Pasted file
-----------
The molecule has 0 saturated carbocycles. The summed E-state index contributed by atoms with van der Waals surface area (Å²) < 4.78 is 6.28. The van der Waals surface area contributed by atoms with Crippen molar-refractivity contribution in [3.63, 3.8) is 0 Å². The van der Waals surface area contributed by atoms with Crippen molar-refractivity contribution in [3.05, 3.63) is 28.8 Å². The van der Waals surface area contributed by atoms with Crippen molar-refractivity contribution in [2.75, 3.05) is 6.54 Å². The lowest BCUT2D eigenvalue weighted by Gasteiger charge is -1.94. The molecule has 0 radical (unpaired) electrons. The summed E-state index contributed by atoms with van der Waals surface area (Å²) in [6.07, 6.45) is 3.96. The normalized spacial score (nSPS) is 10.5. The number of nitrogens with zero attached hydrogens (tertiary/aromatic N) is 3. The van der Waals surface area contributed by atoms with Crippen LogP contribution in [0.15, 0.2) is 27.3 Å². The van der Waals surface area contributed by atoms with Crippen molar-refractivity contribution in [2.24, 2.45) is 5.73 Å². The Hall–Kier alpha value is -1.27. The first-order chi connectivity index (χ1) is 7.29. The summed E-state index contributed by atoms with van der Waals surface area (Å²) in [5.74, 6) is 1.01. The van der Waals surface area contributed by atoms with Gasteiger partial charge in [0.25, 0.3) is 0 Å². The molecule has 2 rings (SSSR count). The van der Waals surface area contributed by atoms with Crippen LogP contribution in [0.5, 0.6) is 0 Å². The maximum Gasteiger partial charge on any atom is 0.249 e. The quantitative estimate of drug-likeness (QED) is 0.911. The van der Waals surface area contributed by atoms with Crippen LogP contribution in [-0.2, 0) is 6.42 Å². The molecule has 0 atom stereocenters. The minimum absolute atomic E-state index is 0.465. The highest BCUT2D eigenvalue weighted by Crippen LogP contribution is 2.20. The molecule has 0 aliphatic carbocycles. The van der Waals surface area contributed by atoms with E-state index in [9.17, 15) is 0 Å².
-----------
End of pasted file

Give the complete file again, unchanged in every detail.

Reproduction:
The molecule has 0 saturated carbocycles. The summed E-state index contributed by atoms with van der Waals surface area (Å²) < 4.78 is 6.28. The van der Waals surface area contributed by atoms with Crippen molar-refractivity contribution in [3.63, 3.8) is 0 Å². The van der Waals surface area contributed by atoms with Crippen molar-refractivity contribution in [3.05, 3.63) is 28.8 Å². The van der Waals surface area contributed by atoms with Crippen molar-refractivity contribution in [2.75, 3.05) is 6.54 Å². The lowest BCUT2D eigenvalue weighted by Gasteiger charge is -1.94. The molecule has 0 radical (unpaired) electrons. The summed E-state index contributed by atoms with van der Waals surface area (Å²) in [6.07, 6.45) is 3.96. The normalized spacial score (nSPS) is 10.5. The number of nitrogens with zero attached hydrogens (tertiary/aromatic N) is 3. The van der Waals surface area contributed by atoms with Crippen LogP contribution in [0.15, 0.2) is 27.3 Å². The van der Waals surface area contributed by atoms with Crippen molar-refractivity contribution in [2.24, 2.45) is 5.73 Å². The Hall–Kier alpha value is -1.27. The first-order chi connectivity index (χ1) is 7.29. The summed E-state index contributed by atoms with van der Waals surface area (Å²) in [5.74, 6) is 1.01. The van der Waals surface area contributed by atoms with Gasteiger partial charge in [0.25, 0.3) is 0 Å². The molecule has 2 rings (SSSR count). The van der Waals surface area contributed by atoms with Crippen LogP contribution in [0.5, 0.6) is 0 Å². The maximum Gasteiger partial charge on any atom is 0.249 e. The quantitative estimate of drug-likeness (QED) is 0.911. The van der Waals surface area contributed by atoms with Crippen LogP contribution in [-0.2, 0) is 6.42 Å². The molecule has 0 atom stereocenters. The minimum absolute atomic E-state index is 0.465. The highest BCUT2D eigenvalue weighted by Crippen LogP contribution is 2.20. The molecule has 0 aliphatic carbocycles. The van der Waals surface area contributed by atoms with E-state index in [9.17, 15) is 0 Å².